Currently, the Ethiopian people are determined to get rid of the TPLF gangs, what they lack is a vanguard party that leads them to victory. I do believe we still don’t have a single trusted party which is strong enough to lead Ethiopians to victory. In the May 2005 election, ONC and other Oromo groups won few parliamentary seats in the Oromya zone; but, OLF, arguably the greatest name among the Oromos was not even in the picture. In the South, the bungled SEPDC failed to extrapolate its landmark victory of five years earlier. If one goes back and assesses the May 2005 election, the Oromya and the Southern zones were the two main places where EPRDF had relatively strong footing compared to UEDF and CUD. With the exception of the three densely populated localities of Wolayta, Kembata, and Hadya, the South was plagued by a political vacuum. Poor leadership and lack of democratic culture made the Southern Ethiopian People Democratic Coalition (SEPDC) a bystander on its own turf. Obviously, CUD made unmatched attempt to reach the people of the South, but its appeal to the Southern voters was optimistically answered only in few urban centers like Awassa. The Oromos are disgruntled with TPLF the same way the Amaharas are, but why did CUD fail to secure comparable number of votes in Oromya zone as it did in the Amahara zone? All in all, why is CUD less popular among the Oromos?

Trust is a vital component in the creation of a true democratic Ethiopia, when a true democratic Ethiopia is formed with the unconditioned free will of all Ethiopians, and when the constitutional separation of power is properly enforced; legal and democratic institutions will flourish in all parts of the country paving the way for the restoration of political equilibrium between the different regions of the country. In a true democracy, most people conduct themselves rationally; no individual, group, or region will have a reason to change its behavior given the choices of all other individuals, groups, or regions. In a true democratic Ethiopia, the existence of a transparent judicial system and the prevalence of checks and balances between the different branches of the government will deter people from resorting to violence to resolve political differences.

Today, there are a large number of players in the political environment of Ethiopia; some are coalitions (CUD and UEDF), others are liberation fronts (OLF, ONLF, and TPLF), and yet some others are regional mass based political organizations (SEPDC, ONC and TAND). More or less, all of the above political players represent people; some are large stakeholders representing a larger section of the population. All of these political organizations have the responsibility of ensuring a lasting peace, freedom, and justice to the Ethiopian people and they are accountable for the actions they take and fail to take; but none of the political parties can claim to have a historical responsibility of single handedly carrying the yoke of the struggle. The group effort of CUD and UEDF shortly before and immediately after the May 2005 election was praised by many Ethiopians and friends of Ethiopians, but instead of expanding their popular base by inviting other stakeholders to the political forum, the group effort of CUD and UEDF diminished as one distrusted the other. It is absolutely important to acknowledge that neither CUD nor UEDF can successfully wage their struggle without entertaining the Oromo, the Ogaden, the Afar, the Benshangul etc questions at the national level. I do have respect to ONC and other Oromo parties, but at the mean time, I have trouble visualizing the future mode of being of the Oromo people in the absence of the biggest player, the OLF. The current leaders of CUD, UEDF and other opposition groups have the responsibility of bringing OLF to the national political forum. At the mean time, the OLF leaders should take their own initiative to solve the Ethiopian problem with their brothers. Disregarding dialogues and resorting to the use of gun might ensure a temporary political power like TPLF, but it will never solve political differences.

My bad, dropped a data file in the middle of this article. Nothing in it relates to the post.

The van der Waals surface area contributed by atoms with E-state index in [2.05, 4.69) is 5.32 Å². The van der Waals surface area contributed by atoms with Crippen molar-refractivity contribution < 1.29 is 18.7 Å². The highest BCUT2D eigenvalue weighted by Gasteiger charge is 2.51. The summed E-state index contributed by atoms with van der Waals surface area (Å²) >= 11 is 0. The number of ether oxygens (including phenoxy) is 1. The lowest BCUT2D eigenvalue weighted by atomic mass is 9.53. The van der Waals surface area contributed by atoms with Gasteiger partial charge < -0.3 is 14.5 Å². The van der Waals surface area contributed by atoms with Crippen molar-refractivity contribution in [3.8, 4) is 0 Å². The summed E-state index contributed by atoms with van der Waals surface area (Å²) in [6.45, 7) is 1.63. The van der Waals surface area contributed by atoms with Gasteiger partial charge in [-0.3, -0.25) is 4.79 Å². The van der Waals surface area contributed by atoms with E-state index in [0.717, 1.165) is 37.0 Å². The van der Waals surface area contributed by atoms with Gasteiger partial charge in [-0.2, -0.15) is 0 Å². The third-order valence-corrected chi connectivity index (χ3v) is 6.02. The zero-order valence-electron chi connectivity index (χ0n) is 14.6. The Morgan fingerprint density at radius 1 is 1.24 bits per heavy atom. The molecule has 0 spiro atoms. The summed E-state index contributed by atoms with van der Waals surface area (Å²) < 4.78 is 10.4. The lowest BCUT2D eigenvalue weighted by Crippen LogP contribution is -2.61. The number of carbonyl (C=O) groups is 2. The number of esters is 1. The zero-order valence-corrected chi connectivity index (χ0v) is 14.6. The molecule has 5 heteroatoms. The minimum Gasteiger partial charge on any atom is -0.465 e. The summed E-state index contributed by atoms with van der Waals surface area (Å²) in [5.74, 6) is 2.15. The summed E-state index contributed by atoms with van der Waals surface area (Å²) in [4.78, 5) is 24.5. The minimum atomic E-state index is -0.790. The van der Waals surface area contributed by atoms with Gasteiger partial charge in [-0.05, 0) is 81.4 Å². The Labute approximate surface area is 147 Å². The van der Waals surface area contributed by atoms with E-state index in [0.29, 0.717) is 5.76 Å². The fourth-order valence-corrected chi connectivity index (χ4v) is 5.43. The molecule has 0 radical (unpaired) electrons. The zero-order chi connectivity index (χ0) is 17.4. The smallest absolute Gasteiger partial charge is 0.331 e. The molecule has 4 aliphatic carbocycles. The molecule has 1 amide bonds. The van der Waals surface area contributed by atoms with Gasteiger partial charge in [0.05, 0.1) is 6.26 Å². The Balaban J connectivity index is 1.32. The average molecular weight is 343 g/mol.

Over all, people have similar interests and wishes. The over all interest of the oppressed people of Ethiopia is similar; North or South, we are all Ethiopians and we live in the context of each other. Southerners have been Ethiopians for many years, but did not participate in the national decision making process. Obviously, as most Ethiopians understand, the Ethiopian South and North do not share identical historical background. The South was denied of political power, has a forgotten language and a neglected culture. Such differences and the hideous parts of our history should not be denied, it should be uncovered and discussed. The past should be used as a bridge to bring Ethiopians together. Those who rebuff the past are doing nothing, but building a wall that keeps people apart. History is a lesson that educates us to hold on to the beneficial occurrences of the past and avoid adverse experiences from unfolding again. We can’t simply leave the past to historians; we all should deal with it. Historical coincidence has placed us at a crucial time in our country’s history; we face a huge task of liberating our people from all kind of oppression once and for all. This overwhelming task needs the coordinated effort of all oppressed people. Let’s rise together and find solution for the deep-seated problem of Ethiopia. Let’s run to save our country from falling apart, not for power!